Weekly Thought: Encouragement from Every Book Judges: Expect the Unexpected

Expect the unexpected. This is fair advice for those seeking to know and understand the God of Israel. Although unchanging and utterly faithful, this God surprises at every moment. Even in his consistent patterns of working, he baffles and undermines the wisdom of earthly eyes and minds at every turn.
The strange ways and workings of the Lord are on full display in the book of Judges. Also on display are the predictable patterns of unfaithfulness in God’s people Israel. In Judges, the cycle repeats over and over and they unsurprisingly do what they always do: they reject God and his ways, God hands them over to their enemies, they call out for help and deliverance, they thank God when he saves them, and then they soon after fall right back into sinful ways. As Judges 17:6 tells us, “In those days there was no king in Israel. Everyone did what
was right in his own eyes.” The repetitive process is summed up early on in the book:
“Whenever the Lord raised up judges for them, the Lord was with the judge, and he saved them from the hand of their enemies all the days of the judge. For the Lord was moved to pity by their groaning because of those who afflicted and oppressed them. But whenever the judge died, they turned back and were more corrupt than their fathers, going after other gods, serving them and bowing down to them. They did not drop any of their practices or their stubborn ways” (Judges 2:18-20).
Over and over, Israel fails to be obedient, they are conquered and forced to suffer at the hands other nations, God raises up a leader to save them, and then they do it all over again. Whereas God is consistent in his righteousness, humanity is often tragically unswerving in the

habit of sin. Yet God, throughout the book of Judges, constantly keep his people on their toes and demonstrates his power by delivering his people in strange, unexpected, and surprising ways.
In chapter 3, he raises up a judge named Ehud, a left-handed man, and uses that peculiar trait to save Israel from the reign of the king of Moab. In the very next chapter, we read about a woman Deborah who became the leader in Israel, a shocking choice for that day and time. When God raised up a timid man Barak alongside Deborah to lead the armies against Israel’s oppressor Sisera, she tells him this:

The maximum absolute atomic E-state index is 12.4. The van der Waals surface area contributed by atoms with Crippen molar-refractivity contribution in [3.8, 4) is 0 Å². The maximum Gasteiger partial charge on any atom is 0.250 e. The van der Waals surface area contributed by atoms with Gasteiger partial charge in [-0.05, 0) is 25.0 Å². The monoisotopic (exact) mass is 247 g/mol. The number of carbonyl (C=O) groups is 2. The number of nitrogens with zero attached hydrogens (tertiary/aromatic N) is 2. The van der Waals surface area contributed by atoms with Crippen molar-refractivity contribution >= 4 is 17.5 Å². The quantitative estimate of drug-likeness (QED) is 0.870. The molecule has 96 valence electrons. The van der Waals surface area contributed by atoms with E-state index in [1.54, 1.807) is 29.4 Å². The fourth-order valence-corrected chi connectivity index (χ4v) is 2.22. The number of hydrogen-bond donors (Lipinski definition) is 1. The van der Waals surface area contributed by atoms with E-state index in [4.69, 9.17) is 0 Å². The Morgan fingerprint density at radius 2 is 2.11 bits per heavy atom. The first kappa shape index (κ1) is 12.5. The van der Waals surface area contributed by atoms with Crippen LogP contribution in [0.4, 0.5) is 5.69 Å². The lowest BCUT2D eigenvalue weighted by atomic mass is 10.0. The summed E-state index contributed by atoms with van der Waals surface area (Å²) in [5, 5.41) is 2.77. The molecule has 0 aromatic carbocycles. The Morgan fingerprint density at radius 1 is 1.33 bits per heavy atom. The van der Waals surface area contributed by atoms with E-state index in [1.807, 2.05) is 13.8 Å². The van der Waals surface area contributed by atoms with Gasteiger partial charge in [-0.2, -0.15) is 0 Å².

“I will surely go with you. Nevertheless, the road on which you are going will not lead to your glory, for the Lord will sell Sisera into the hand of a woman” (Judges 4:9).
It is amazing enough that God would use a woman (an unlikely hero in these times) to win a great military victory. But even more surprises are in store for first-time readers of the book of Judges. The reader is led to believe that Deborah herself is the woman referenced here as the source of triumph, but later in the same chapter we read that the mighty leader Sisera is brought to his demise by a non-Israelite woman named Jael, who lures him into her tent, lulls him to sleep, and drives a tent peg through his temple, thus saving Israel. One would be hard-pressed to come up with a stranger or more unexpected way for God’s people to win victory. Yet over and over in Judges, God uses unlikely people in incredibly strange fashion. The doubtful Gideon is among the weakest in his house in the weakest tribe, yet God wins a mighty victory over Midian through him and just three-hundred men. Jephthah was a wicked man, an outcast, and son of a prostitute. Samson was rebellious and disobedient but still used by God to defeat the Philistines.

And even when God brought deliverance through Samson’s famed strength, he did it at Samson’s greatest moment of weakness, when he was blinded by his enemies and being mocked.
Why does God act in this way? Why so strange? Why so unexpected? We get a clue in Judges 7:2, when God commands Gideon to narrow down his army from thousands to a small few:
“The people with you are too many for me to give the Midianites into their hand, lest Israel boast over me, saying, ‘My own hand has saved me.’”
God’s unique way of providing salvation prevents anyone else from getting the credit because human wisdom would never come up with the wild and weird methods that we see in Judges. God stifles and subverts human wisdom to demonstrate the superiority of his wisdom and plan. When we see salvation come through the most unexpected means, there is no other explanation than the fact that the God of surprises is at work.
Over two-thousand years ago, the world received the greatest shock of all. God chose to save the world through the son of carpenter and a humble young girl, and this instrument of deliverance looked like the exact opposite of what one would expect, even though he was predicted all along. He was the king, but he acted as a servant. He was mighty, but he was humble. He was beautiful, but he had no physical traits that he should be admired. He was born in a small town and had no earthly riches. And in the ultimate act of strange salvation, God thought it pleasing and right to save the world from sin by sending his son Jesus to die on the cross. All throughout Scriptures, the voices of the prophets and the echoes of the narrative ring

clear—the Messiah is coming; expect the unexpected. A suffering servant is coming, and he will transform the world.
If we don’t think God can use us, expect to be surprised. God works in our lives in ways that we cannot imagine and through people we would not suspect to be prime candidates for his mission. We can be encouraged that we serve a Lord who is the same yesterday, today, and forever, but who is never boring or predictable. We serve a God of surprises.
“Now to him who is able to do far more abundantly than all that we ask or think, according to the power at work within us, to him be glory in the church and in Christ Jesus throughout all generations, forever and ever. Amen” (Ephesians 3:20-21).